History of Waupaca and the Chain O'Lakes
“Waupaca” is an Menominee word, Wāpahkoh, which means "Place of Tomorrow Seen Clearly." For more than 10,000 years, the Menominee occupied about 10 million acres, including Waupaca and the Chain O’Lakes area. The Menominee in the Waupaca area moved between large villages on Taylor and Otter Lakes and camps along the falls on the Waupaca River.
In a series of seven treaties, the Menominee ceded their lands to the United States. The final treaty, in 1848, relinquished the last of the Menominee’s land, which included Waupaca.
In June of 1849, the first white settlers--five men from Vermont--came looking for "the falls" and what was later named the Waupaca River. This group started out on foot from Sheboygan and included E.C. Sessions, Martin Burnham, William and Joseph Hibbard, and William Pratt. The Vermonters traveled along Lake Winnebago and then onto the current location of the village of Weyauwega. The settlers made camp near the end of what is now North Main Street with plans to harness the power of the falls and establish a community. Following trails used for hundreds of years by the Menominee, the men traveled to "the falls," claiming land in the area now known as North Main Street.
In the spring of 1849, Capt. Augustus Hill Chandler Sr., along with his wife Polly and their son Col. John Wilkes Chandler and his family from New Hampshire, arrived in Waupaca County in search of land to claim. They settled along the Waupaca River in what became the Towns of Waupaca and Lind. Their settlement became known as the "Chandler Settlement" and today is near the Waupaca Municipal Airport.
Other settlers soon followed, and the growth of the young village was steady. Mills were built along the Waupaca and Crystal Rivers as early as 1850. In 1851, a Post Office was established and the settlement at "The Falls" was officially named Waupaca after the Menominee word, Wāpahkoh. The first businesses were flour mills, lumber mills and general stores. Voters decided to establish Waupaca as the county seat and a courthouse was built. The village of Waupaca was incorporated on May 4, 1857. Many new businesses started, and many new settlers came, all contributing to the growth of the city.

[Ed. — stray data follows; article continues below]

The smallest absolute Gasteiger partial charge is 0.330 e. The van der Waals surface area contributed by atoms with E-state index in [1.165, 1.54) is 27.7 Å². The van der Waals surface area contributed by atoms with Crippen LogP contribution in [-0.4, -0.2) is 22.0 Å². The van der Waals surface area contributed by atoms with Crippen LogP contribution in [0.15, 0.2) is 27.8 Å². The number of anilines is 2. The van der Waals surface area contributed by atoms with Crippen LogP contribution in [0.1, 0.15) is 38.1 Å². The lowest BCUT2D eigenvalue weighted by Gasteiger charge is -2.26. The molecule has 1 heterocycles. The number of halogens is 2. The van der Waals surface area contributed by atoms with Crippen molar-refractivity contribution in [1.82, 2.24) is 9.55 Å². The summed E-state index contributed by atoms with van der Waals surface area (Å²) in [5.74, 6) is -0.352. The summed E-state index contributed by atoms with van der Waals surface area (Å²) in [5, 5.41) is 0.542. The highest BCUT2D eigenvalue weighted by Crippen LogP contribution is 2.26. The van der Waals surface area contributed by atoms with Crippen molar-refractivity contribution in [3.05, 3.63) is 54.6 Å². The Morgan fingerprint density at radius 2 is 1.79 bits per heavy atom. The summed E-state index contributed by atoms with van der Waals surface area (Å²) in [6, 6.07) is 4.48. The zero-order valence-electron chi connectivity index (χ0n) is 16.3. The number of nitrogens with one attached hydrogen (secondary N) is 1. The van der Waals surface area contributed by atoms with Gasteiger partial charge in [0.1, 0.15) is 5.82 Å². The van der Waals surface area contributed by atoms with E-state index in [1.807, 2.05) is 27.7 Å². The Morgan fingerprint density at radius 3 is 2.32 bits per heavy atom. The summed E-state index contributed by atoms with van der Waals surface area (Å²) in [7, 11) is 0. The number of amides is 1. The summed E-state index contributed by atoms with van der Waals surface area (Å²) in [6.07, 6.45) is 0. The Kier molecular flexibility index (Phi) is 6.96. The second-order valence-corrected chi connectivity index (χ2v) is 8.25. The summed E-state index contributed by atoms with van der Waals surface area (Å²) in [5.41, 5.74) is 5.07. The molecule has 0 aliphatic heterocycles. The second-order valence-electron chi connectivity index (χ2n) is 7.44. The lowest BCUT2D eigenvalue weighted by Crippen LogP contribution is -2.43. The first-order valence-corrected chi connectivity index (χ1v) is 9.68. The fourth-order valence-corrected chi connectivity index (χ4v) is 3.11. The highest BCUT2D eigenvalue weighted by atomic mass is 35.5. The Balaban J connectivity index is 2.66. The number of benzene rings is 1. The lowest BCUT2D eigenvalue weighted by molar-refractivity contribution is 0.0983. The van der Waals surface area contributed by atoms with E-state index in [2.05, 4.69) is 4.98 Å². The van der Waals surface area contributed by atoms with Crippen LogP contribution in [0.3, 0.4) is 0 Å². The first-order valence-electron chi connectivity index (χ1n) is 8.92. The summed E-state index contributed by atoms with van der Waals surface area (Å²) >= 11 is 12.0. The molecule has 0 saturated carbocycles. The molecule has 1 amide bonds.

Railroad tracks were laid, and the first train arrived in Waupaca on Sept. 28, 1871. The railroad brought new opportunities for commerce and growth. In the early 1900s, tourism began to grow in the area, and many hotels and lodges were established in the city of Waupaca and along the Chain O' Lakes. An electric trolley line was completed to transport tourists from the city of Waupaca out to the Chain O' Lakes resorts in the early 1900s and helped to grow the tourism industry on the lakes. In the mid-1900s, industry in Waupaca grew, with companies such as the Madison Silo Company, Cary Manufacturing and the Waupaca Foundry being established.
Waupaca has changed through the years, but the community continues to grow and prosper around the river and lakes that initially drew its first settlers.
For more information on the Menominee, the first people in the Waupaca area, and other American Indian tribes of Wisconsin, visit these links below:
Click on the topics below to read more on Waupaca and Chain O'Lakes history!
City of Waupaca
Waupaca County Fair
Upcoming Programs at the Waupaca Historical Society!
- Thurs., October 21, 6 p.m.:
"150 Years of the Railroad in Waupaca" with Mike Kirk at the Depot
- Fri., October 29, 4-6 p.m.:
Brat fry at Halloween on Main (find us in front of the library/City Hall on South Main Street!). Children can trick-or-treat at local businesses downtown and enjoy Halloween activities!
- Thurs., November 11, 6 p.m.:
"The Legend of Chief Waupaca" with Ray Reser at Danes Hall (301 N. Main Street)
- Sat., Dec. 4: Yuletide Trail
Help us preserve your story!
We are collecting memories and stories from the COVID-19 pandemic of 2020-2021. These collections will be preserved at the Holly History and Genealogy Center to help future generations understand this time in Waupaca, our state, and our country. Please consider filling out our survey here!
Surveys can be emailed to email@example.com
or mailed to WHS, 321 S. Main Street, Waupaca, WI 54981.
2021 Summer Hours (UPDATE!)
Starting June 10, the Holly Center will be open to the public on
Thursdays from 10 a.m. to 2 p.m. and Fridays from 12 p.m. to 3 p.m.
WHS COVID POLICY
Following CDC guidelines, masks are appreciated in all of our buildings. We encourage all visitors to maintain a 6-foot distance from others and remain at home if exposed to COVID-19 or feeling unwell.
Appointments outside of open hours at any WHS buildings can be made by calling the Holly History and Genealogy Center at (715) 256-9980 or emailing
Tracy Behrendt at